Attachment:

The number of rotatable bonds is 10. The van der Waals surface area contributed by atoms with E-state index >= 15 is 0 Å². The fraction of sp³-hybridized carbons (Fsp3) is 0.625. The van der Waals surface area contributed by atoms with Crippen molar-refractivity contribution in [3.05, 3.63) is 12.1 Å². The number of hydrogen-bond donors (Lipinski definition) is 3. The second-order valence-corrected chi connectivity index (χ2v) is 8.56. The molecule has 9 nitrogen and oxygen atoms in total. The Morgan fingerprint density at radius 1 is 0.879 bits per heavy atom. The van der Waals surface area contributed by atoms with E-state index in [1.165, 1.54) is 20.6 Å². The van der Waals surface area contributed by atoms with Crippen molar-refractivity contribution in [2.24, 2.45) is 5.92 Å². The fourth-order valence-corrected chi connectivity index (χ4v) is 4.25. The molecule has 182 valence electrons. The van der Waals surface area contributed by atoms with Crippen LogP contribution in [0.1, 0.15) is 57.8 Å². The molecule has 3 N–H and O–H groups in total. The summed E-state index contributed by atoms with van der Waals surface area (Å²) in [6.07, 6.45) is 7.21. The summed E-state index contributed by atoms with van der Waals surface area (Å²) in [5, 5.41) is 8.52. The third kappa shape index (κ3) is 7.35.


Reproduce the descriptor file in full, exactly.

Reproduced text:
The number of rotatable bonds is 10. The van der Waals surface area contributed by atoms with E-state index >= 15 is 0 Å². The fraction of sp³-hybridized carbons (Fsp3) is 0.625. The van der Waals surface area contributed by atoms with Crippen molar-refractivity contribution in [3.05, 3.63) is 12.1 Å². The number of hydrogen-bond donors (Lipinski definition) is 3. The second-order valence-corrected chi connectivity index (χ2v) is 8.56. The molecule has 9 nitrogen and oxygen atoms in total. The Morgan fingerprint density at radius 1 is 0.879 bits per heavy atom. The van der Waals surface area contributed by atoms with E-state index in [1.165, 1.54) is 20.6 Å². The van der Waals surface area contributed by atoms with Crippen molar-refractivity contribution in [2.24, 2.45) is 5.92 Å². The fourth-order valence-corrected chi connectivity index (χ4v) is 4.25. The molecule has 182 valence electrons. The van der Waals surface area contributed by atoms with Crippen LogP contribution in [0.1, 0.15) is 57.8 Å². The molecule has 3 N–H and O–H groups in total. The summed E-state index contributed by atoms with van der Waals surface area (Å²) in [6.07, 6.45) is 7.21. The summed E-state index contributed by atoms with van der Waals surface area (Å²) in [5, 5.41) is 8.52. The third kappa shape index (κ3) is 7.35.